A nasal aspirator is best used along with the saline spray so that the boogers loosen up and are easier to remove.

3. Snot Sucker

This is as gross as it sounds, but it can be a good option when you want to know how to get boogers out of a baby’s nose. A snot sucker is a tool that includes a tube and device at the end to get the snot out.

Use saline to loosen things up and then put the tube into the nose. Here comes the gross part. You’re going to suck out the snot with your mouth from the other end. As nasty as this sounds, no boogers or mucus pass through the tube to your mouth.

You change the filter after each use so there’s no contamination. This can be an option if you don’t mind the process.

4. Electric Snot Sucker

If the idea of sucking out your baby’s snot with a tube grosses you out, there are other options. One is an electric snot sucker. It basically does the work for you. It’s a battery-operated device that uses wind power to suck out the snot.

Your baby may freak out a little bit when this device is used. But, she’ll like the feeling of being able to breathe better once those pesky boogers are out.

5. Boogie Wipes

Another option out there is Boogie Wipes. Chances are you’ve seen these on a store shelf. These are only going to work if the boogers are crusty and not too deep into the nose.

If they’re on the side of the nostril you may be able to get them out. But, if they’re jammed all the way up the nose, this is not going work. You’ll have to try one of the other options we mentioned.

6. Use a Humidifier

A cool-mist humidifier can be used to add moisture to your baby’s room and help clear the boogers and stuffiness.

You can also put her in a steamy bathroom and see if that does the trick. Run a hot shower and close the bathroom door. Sit in there with your baby for just a few minutes. 

How You Should NOT Remove Boogers from Your Baby’s Nose

baby nose being cleaned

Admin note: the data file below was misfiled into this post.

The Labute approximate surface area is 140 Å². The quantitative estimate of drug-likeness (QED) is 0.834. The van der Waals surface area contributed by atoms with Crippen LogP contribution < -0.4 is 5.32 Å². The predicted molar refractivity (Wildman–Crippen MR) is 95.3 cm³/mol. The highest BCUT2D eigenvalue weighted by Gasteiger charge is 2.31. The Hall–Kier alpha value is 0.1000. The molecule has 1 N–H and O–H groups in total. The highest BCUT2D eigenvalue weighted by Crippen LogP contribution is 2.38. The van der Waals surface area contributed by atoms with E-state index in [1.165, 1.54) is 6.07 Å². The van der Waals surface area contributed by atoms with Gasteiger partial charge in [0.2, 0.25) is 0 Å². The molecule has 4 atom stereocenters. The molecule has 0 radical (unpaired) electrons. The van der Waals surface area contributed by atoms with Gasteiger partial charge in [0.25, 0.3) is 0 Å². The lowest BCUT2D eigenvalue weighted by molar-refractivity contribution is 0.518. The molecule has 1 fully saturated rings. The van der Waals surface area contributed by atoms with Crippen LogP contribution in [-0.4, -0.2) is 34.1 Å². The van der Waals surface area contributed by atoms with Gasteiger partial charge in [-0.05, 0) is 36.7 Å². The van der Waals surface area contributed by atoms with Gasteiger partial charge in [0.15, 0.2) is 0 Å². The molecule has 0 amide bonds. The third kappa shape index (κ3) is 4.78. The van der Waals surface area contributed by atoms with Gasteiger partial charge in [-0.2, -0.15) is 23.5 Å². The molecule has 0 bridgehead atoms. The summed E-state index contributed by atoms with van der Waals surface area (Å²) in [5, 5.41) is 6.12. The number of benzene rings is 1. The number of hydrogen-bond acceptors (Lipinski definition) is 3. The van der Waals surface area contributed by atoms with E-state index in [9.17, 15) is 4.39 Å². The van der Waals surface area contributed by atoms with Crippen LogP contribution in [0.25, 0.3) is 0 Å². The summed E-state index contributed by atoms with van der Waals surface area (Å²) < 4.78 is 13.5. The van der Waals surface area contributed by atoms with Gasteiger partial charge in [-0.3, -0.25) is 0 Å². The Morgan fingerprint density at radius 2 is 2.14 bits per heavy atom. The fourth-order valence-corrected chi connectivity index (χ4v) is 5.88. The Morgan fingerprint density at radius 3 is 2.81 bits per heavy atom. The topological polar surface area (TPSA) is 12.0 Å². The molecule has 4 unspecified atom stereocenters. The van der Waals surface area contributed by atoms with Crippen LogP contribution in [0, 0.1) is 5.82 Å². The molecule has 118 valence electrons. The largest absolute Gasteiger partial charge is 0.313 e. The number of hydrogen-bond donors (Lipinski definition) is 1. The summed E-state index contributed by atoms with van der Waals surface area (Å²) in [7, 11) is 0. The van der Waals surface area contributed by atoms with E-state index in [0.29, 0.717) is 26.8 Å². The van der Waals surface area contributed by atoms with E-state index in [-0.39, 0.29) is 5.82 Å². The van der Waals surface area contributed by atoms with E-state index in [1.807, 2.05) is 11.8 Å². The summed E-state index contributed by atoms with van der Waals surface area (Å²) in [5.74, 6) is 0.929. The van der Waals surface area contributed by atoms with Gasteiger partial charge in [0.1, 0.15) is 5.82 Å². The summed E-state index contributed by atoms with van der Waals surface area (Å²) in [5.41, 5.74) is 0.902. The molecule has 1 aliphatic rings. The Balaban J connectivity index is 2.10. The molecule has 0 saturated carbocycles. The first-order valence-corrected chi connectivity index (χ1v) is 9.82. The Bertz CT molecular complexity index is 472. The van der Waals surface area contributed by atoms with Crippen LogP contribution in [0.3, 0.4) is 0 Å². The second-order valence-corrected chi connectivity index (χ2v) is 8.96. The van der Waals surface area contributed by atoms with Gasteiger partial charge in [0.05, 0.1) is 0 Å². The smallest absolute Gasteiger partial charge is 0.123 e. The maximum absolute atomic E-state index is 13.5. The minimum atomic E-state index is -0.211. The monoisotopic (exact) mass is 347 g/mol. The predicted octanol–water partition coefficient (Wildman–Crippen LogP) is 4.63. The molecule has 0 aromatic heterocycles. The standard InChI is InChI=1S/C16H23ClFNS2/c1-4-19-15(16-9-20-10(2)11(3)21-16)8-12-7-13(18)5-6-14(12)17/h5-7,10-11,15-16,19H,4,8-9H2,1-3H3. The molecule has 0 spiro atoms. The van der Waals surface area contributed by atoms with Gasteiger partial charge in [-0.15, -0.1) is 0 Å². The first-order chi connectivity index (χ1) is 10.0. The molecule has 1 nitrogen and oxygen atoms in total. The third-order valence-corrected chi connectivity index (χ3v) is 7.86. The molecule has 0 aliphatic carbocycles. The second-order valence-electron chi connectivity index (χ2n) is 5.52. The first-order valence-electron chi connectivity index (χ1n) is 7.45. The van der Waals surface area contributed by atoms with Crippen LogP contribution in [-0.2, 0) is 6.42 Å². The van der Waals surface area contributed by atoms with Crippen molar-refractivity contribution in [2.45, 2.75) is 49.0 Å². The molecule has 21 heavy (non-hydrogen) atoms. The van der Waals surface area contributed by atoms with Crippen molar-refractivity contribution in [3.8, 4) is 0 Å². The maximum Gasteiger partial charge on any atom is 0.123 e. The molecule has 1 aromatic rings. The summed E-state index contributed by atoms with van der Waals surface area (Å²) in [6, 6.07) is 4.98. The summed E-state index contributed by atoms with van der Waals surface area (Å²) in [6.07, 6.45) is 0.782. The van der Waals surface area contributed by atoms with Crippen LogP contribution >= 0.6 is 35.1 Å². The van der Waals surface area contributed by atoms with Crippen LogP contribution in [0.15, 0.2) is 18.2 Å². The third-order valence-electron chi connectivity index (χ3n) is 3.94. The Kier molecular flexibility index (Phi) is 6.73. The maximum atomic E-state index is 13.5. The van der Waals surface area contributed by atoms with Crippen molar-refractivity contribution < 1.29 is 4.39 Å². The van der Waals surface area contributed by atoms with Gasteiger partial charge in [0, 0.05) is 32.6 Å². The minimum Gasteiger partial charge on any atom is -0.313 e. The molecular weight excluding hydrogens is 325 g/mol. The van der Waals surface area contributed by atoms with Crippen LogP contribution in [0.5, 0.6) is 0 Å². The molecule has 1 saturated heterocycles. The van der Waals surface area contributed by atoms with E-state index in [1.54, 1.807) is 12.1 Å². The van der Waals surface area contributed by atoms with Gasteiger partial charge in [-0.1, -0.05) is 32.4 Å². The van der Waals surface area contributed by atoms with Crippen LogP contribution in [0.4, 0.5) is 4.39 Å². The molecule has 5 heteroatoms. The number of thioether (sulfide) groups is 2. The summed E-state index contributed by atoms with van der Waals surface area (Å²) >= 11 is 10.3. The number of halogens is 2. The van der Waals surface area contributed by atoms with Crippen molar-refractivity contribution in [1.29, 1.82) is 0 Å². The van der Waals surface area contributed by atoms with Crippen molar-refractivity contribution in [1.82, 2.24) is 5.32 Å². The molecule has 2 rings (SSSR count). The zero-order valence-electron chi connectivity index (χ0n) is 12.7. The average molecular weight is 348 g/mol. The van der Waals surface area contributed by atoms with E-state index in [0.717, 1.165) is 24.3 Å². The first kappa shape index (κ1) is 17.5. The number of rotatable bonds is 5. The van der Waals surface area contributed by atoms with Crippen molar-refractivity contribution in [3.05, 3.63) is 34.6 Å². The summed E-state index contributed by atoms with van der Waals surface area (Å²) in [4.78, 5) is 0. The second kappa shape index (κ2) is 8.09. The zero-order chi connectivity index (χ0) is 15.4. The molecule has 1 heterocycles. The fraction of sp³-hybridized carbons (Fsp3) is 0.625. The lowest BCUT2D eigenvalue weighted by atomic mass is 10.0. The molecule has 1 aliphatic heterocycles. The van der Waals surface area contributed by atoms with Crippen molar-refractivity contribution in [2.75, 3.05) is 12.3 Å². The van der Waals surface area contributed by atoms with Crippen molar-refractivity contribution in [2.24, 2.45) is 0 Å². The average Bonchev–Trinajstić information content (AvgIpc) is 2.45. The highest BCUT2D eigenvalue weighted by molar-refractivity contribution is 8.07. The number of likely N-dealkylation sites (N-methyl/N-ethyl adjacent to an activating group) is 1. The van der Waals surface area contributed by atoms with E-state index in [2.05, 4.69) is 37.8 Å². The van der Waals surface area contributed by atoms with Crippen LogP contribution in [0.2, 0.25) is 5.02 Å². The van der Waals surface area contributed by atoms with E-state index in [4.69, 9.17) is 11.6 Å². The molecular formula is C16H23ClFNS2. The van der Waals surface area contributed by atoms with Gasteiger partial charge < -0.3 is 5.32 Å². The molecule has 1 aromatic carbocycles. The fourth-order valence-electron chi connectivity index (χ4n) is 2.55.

While all of the above are options to remove deep boogers, there are several things you shouldn’t do to get them out. Here’s a rundown:


You shouldn’t stick a Q-tip up your baby’s nose for any reason, not even to remove deep boogers. If your baby squirms (which they likely will) you may hurt their nasal cavity and cause it to bleed.


Definitely don’t use tweezers to get deep boogers out of your baby’s nose. This is painful not to mention dangerous for your baby.

Eucalyptus Oil

Some people swear by essential oils to help solve all kinds of issues, including deep boogers in the nose.

If you’re leaning towards eucalyptus oil, you can forget about it because it is toxic for children under 2. You should consult your pediatrician before using any type of essential oils on babies.

Neti Pots

Neti Pots are often a go-to for many adults when they have stuffiness and boogers, but don’t use them for babies. It’s just not a good idea.

Causes for Concerns

While deep boogers in a baby’s nose are usually nothing to worry about, there are some cases where a call to the pediatrician is warranted. These include:

  • Serious nose bleeding
  • Change in mucus color
  • Fever and/or trouble breathing

Of course, if you think something is just not right with your little one it’s always important to call your pediatrician just to be on the safe side. It will give you the peace of mind that you need.